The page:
Creativity for Communities
“The importance of Woodstock’s work,” say former board member Liz Hollander, national director of Campus Compact and former Chicago Planning Commissioner, “is that they understand that communities are built by a combination of public and private forces. Neighborhoods need private investment, and private businesses need good neighborhoods in which to do business.”
Operating on that understanding, Woodstock Institute had helped solve community economic problems. It has played a role in the expansion of ShoreBank to Chicago’s Austin neighborhoodand Arkansas, and to the births of the following organizations: The Women’s Self Employment Project; the Austin-West Garfield Credit Union; the Chicago Community Loan Fund; and the Housing Abandonment Task Force. Woodstock has also highlighted the best private- and nonprofit-sector small business lending programs in the country. The Institute has analyzed why federal empowerment zones should be drawn on the basis of job patterns as well as residence patterns, and has demonstrated the effects of concentrating check-cashing outlets and liquor stores in poorer communities. It pioneered the study of predatory home mortgage and payday lending and worked to develop strategies to limit such destructive loans
Documenting Solutions and Making Connections
In the late 1980’s, Woodstock Institute was among the first to call attention to a growing number of financial institutions specifically created to serve lower income communities. Woodstock coined the phrase “community development financial institutions” (CDFIs) to describe these banks, loan funds, credit unions, micro-loan programs, and venture capital funds. In a series of publications, Woodstock documented CDFIs purpose and structure, evaluated their community development impact, and assessed the industry’s potential and needs. When the analysis showed that CDFI’s chief need was capital, Woodstock joined with the industry to design legislation that resulted in the creation of the federal CDFI Fund, which provides CDFIs with capital and technical assistance.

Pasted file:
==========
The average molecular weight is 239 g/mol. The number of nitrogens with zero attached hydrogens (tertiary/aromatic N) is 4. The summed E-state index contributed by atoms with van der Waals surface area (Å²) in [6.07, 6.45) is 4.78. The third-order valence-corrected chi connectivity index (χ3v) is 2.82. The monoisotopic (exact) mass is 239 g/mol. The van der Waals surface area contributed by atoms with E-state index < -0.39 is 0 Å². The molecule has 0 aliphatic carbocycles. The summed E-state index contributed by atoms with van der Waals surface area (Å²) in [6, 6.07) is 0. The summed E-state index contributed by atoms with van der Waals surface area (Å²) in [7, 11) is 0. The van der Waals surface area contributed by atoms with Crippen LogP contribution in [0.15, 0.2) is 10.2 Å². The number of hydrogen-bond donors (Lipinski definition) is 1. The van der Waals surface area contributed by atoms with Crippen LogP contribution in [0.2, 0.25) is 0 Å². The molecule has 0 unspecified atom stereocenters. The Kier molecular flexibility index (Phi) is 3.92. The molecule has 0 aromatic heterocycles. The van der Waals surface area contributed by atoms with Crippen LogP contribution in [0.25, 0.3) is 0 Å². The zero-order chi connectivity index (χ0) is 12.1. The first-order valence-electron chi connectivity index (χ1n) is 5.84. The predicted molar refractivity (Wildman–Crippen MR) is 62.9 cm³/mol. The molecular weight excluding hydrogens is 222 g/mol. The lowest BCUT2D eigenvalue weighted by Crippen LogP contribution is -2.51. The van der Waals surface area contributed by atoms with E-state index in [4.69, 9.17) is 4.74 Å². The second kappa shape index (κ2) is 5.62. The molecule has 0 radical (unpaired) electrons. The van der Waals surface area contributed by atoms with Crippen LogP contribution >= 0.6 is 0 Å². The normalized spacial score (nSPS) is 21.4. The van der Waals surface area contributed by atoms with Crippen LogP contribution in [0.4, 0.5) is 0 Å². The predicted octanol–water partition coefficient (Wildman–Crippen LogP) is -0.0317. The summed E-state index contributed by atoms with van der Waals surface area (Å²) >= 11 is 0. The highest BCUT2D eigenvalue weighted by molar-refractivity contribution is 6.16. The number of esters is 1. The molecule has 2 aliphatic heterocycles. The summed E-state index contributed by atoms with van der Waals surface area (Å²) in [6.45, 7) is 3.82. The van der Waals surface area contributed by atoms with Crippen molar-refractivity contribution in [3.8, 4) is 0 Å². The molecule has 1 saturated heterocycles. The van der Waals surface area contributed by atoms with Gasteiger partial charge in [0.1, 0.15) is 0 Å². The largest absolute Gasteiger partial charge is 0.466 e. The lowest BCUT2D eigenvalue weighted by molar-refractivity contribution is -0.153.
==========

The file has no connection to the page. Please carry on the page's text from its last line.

Woodstock has always approached problems by building connections among such diverse actors as community groups and activists, financial institutions, bank regulators, public officials, and researchers. Woodstock works with very small nonprofits as well as large national organizations. Woodstock staffers serve on the boards of such groups as the National Community Reinvestment Coalition, the CDFI Coalition, and the Financial Markets Center. Woodstock has also advised Episcopal dioceses in New York and North Carolina on socially responsible investing, worked with the Federal Reserve Banks in Cleveland, Chicago, Boston, and San Francisco to reduce discrimination in the home-buying process, and established connections with the community reinvestment industry in Brazil, South Africa, and India.
Former Board member Sandra Scheinfeld, daughter-in-law of the Institute’s founder, concludes: “Woodstock works to demystify the financial field and transfer power mindfully to its community users.”
Communities and Finance in the 21st Century
American families face new challenges in building their economic futures. The burden of planning for retirement has shifted to individuals. Social Security is under attack and private schemes place more responsibility on workers to plan for and fund their own retirement. Financial institutions flood mailboxes with credit card, home equity and insurance offers, products that may or may not help a particular family. Debt has replaced savings as the key bank product for families. Meanwhile, unplanned sprawl continues to threaten older communities with job loss and other reductions in public and private investment. “At the same time,” says Woodstock’s former president, Malcolm Bush, “if the lines between banks, insurance companies, and securities firms continues to blur, massive international corporations whose financial stability lies outside the control of state and federal regulators will be created. These global horizons leave mega-corporations insensitive to the needs of communities.” Such problems shape Woodstock’s new challenges.
In sum, the issues Sylvia Scheinfeld raised in 1973 concerning economic justice and the importance of rebuilding impoverished communities still demand our utmost energy and creativity. Woodstock Institute remains dedicated to its original goals, and will continue to work for the economic well-being of lower-income households and neighborhoods.